Latino Population In Rural America Is Growing: New Carsey Institute Fact Sheet
By Beth Potier, Media Relations
January 23, 2008
Despite their traditional residence in U.S. urban areas, Latinos represent
a large and growing segment of America’s rural population, a new fact
sheet from the Carsey Institute at UNH finds. Using recent data from the
Census Bureau’s 2006 American Community Survey (ACS), the fact sheet
by Carsey Institute rural fellow Rogelio Saenz presents a profile of the
Latino population in the non-metropolitan United States.
The fact sheet, “A Profile of Latinos in Rural America,” finds
that nearly 3.2 million Latinos live in rural areas of the country, comprising
6.3 percent of the nation’s non-metro inhabitants. In addition, the
fact sheet finds the Latino population in the United States is young (three
in 10 Latinos in non-metro areas are younger than age 15) and is giving birth
at a higher rate than other groups.
“The rural Latino population is growing and is spreading beyond the
traditional Southwest, where they have been clustered in the past,” said
Saenz, who is a rural fellow at the Carsey Institute as well as a professor
in the department of sociology at Texas A&M University. “This population
is also young and faces the challenges associated with low levels of education
and high rates of poverty. Rural policymakers and community leaders should
consider these factors to ensure that Latinos prosper in their communities.”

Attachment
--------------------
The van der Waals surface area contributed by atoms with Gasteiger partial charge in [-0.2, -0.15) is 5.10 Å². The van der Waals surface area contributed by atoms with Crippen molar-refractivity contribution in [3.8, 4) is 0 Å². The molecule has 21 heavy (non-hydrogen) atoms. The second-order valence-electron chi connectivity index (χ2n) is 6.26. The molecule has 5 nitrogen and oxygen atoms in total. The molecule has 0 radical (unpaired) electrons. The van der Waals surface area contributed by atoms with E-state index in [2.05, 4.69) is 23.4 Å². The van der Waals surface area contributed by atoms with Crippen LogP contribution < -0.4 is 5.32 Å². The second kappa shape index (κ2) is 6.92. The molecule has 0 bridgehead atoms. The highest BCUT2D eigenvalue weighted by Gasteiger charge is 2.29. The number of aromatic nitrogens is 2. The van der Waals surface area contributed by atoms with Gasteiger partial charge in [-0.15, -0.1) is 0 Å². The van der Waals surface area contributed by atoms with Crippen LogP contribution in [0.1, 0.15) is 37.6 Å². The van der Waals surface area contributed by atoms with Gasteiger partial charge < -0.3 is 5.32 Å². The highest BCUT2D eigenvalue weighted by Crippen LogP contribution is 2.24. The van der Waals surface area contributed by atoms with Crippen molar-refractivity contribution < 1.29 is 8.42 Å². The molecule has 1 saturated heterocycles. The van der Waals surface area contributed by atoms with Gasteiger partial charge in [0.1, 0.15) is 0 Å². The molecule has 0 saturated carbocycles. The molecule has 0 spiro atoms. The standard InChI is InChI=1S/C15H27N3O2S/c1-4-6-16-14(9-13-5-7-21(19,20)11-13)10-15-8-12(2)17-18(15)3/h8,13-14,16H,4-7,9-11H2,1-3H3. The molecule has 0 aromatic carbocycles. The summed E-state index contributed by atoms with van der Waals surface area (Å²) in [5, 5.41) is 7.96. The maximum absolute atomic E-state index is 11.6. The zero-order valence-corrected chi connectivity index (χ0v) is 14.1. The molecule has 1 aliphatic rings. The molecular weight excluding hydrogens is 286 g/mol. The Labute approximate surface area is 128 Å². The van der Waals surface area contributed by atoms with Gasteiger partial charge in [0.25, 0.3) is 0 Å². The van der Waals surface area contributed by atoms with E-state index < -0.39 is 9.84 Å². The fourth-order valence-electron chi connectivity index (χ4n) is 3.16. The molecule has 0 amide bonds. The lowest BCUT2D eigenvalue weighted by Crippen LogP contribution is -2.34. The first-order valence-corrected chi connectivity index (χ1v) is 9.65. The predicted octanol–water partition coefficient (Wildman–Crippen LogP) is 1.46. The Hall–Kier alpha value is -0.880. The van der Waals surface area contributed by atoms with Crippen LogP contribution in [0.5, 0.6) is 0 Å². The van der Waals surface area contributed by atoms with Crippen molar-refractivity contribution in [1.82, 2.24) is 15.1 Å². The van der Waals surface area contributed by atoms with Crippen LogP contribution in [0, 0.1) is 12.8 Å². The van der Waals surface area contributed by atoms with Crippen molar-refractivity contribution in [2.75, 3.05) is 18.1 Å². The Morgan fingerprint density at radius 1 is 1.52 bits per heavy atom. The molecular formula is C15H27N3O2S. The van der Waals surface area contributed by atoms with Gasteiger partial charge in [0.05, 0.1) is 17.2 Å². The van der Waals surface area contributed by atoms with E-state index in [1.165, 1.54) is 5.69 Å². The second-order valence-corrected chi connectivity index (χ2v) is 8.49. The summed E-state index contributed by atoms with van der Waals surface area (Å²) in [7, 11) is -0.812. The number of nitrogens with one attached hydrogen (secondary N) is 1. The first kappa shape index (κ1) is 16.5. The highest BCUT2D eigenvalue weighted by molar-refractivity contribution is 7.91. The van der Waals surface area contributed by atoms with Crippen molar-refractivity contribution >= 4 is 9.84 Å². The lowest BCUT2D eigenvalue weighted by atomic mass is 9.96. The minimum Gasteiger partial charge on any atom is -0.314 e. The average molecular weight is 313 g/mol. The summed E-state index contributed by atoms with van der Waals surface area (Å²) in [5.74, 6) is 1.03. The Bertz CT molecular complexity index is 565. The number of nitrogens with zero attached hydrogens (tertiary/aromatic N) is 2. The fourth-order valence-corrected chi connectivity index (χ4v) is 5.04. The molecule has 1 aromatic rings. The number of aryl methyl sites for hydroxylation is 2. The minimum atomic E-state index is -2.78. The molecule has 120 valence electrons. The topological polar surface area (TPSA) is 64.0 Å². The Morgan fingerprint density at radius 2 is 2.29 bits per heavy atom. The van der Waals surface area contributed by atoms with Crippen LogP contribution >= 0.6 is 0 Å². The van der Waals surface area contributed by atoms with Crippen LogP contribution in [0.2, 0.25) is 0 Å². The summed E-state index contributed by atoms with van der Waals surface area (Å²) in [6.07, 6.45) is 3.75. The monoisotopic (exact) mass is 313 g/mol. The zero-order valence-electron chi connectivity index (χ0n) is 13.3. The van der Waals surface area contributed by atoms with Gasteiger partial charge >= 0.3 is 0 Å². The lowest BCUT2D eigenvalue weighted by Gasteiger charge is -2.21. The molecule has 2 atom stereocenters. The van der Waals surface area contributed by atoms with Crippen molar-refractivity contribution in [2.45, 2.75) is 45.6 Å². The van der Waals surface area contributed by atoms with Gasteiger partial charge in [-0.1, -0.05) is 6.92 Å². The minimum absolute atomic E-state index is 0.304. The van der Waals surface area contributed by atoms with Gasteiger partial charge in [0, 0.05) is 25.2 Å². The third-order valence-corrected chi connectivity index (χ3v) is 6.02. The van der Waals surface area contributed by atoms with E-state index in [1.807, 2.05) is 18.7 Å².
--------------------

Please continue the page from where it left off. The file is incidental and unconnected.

Among the key findings from the fact sheet:
· Although Mexicans comprise three-fourths of all Latinos in non-metro
areas, the population is diverse, with Latinos from Latin America, the Caribbean
and Spain all represented.
· Nearly four-fifths of non-metro Latinos age five and older speak
· Compared to non-Hispanic whites and blacks, non-metro Latinos are
proportionately younger (three in ten are under age 15), gave birth at higher
rates (9.2 percent for Latinas compared to 5.5 percent for whites and 6.3
percent for blacks), and have lower levels of education.
· One-third of Latinos in non-metro areas were born outside the U.S.
· Seven states in the South and Southwest have at least 100,000 non-metro
Latinos, accounting for 57 percent of the nation’s non-metro Latino
population: Texas, New Mexico, North Carolina, Arizona, Colorado, Florida,
· Non-metro Latinos are living in poverty (28 percent) at twice the
rate of whites but less than the rate among blacks. Roughly two-fifths of
Latino households/families in non-metro areas have incomes below $25,000,
compared to 55 percent of black families.
· Latino men aged 25-54 in non-metro areas are employed at a rate
consistent with white men and women (unemployment rates of 5.5 percent for
Latino males), while Latina women and black men and women face greater job
For a copy of the fact sheet, go to: http://carseyinstitute.unh.edu/documents/SaenzRuralLatinoFS08.pdf
For more information about the Carsey Institute, go to www.carseyinstitute.unh.edu.